When Lewis Hamilton crossed the finish line to take the chequered flag at the United States Grand Prix, he described capturing his third world championship as the greatest moment of his life.
He was certainly right to think that: having finally achieved the dream he had long had of emulating the success of his hero Ayrton Senna.
But with the dust now settled on the season, the world will come to look back on Hamilton's year as one that has delivered us more questions than answers about the brilliant Mercedes driver.
On the one hand, we were treated to a dazzling display of speed over the first part of the campaign: as he marched on to a run of pole positions and race wins that showed he was a much-improved driver to the one who was regularly beaten on Saturdays by Nico Rosberg in 2014.
The Spanish Grand Prix was the first weekend of 2015 where Hamilton was properly defeated by his team-mate; and his frustration was compounded two weeks later when a strategic blunder by his pit wall costs him Monaco glory.
Despite Hamilton's obvious speed though, Rosberg was able to shadow the Briton in the points standings until just after the summer break.
It was only when the German suffered an engine retirement at Monza that Hamilton could sense a proper breathing space between himself and his German rival.
When Rosberg suffered a broken throttle pedal in Russia the game was virtually up; and the door left open for the triumph in Austin that delivered Hamilton the crown.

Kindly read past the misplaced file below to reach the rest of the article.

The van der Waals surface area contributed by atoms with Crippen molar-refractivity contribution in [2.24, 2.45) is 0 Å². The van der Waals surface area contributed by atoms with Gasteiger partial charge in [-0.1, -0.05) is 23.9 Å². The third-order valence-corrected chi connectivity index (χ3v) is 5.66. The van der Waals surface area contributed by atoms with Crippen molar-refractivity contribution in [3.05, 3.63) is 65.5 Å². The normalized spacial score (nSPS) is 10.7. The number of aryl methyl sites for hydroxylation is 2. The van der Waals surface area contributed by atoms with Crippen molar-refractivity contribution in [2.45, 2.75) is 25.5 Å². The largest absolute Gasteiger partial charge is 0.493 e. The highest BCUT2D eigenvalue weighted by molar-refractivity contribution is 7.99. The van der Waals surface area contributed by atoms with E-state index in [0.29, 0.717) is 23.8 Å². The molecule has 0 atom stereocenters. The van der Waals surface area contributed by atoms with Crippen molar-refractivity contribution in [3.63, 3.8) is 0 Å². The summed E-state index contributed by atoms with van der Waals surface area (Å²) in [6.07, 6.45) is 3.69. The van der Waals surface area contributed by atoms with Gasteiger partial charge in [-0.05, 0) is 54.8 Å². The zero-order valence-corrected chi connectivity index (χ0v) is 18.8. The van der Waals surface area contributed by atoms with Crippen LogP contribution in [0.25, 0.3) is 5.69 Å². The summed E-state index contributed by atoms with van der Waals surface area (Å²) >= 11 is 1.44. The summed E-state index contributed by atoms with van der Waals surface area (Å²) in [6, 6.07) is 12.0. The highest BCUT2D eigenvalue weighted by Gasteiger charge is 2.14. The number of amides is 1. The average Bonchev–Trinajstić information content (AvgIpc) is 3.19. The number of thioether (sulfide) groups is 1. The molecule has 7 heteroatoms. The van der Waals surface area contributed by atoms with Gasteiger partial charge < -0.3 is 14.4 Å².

And yet, while Austin marked the high point of Hamilton's season, it also marked a turning point in his campaign; for he would never win again.
Rosberg had not only got a grip on his Saturday performances – helped in part by set-up changes made after Mercedes' disastrous Singapore GP – but was finally driving with the precision and anger that had been missing early on.
He dared go wheel-to-wheel with Hamilton; he left no stone unturned in his efforts and it left Hamilton both baffled as to what had happened and at unease in the team.
The questions that Hamilton began asking his pit wall about why he was not winning became more intense; and they no doubt played a part in Toto Wolff's post-season declaration that if he felt his drivers' relationship started hurting the team then we would have to consider a different line-up.
Wolff's comment that “we only want to work with nice guys” was clearly aimed in one direction, but the message was pretty well understood by Hamilton – who has spent the post-season boosting his profile with a spate of appearances on US and UK chat shows.
We will not come to define Hamilton by this third world championship though, but in how he moves on from it.
If he rediscovers the brilliance with which he began the campaign, then he will surely seal his place as one of F1's all-time greats as he roars his way to a potential fourth, fifth or sixth world championship crown.
But if he stumbles; if the end of season form was not a blip; if the off-track lifestyle starts having an impact on his ability to perform, then questions will begin to be raised about if he is wasting his sublime talent.
Watching Hamilton in 2016 will be fascinating.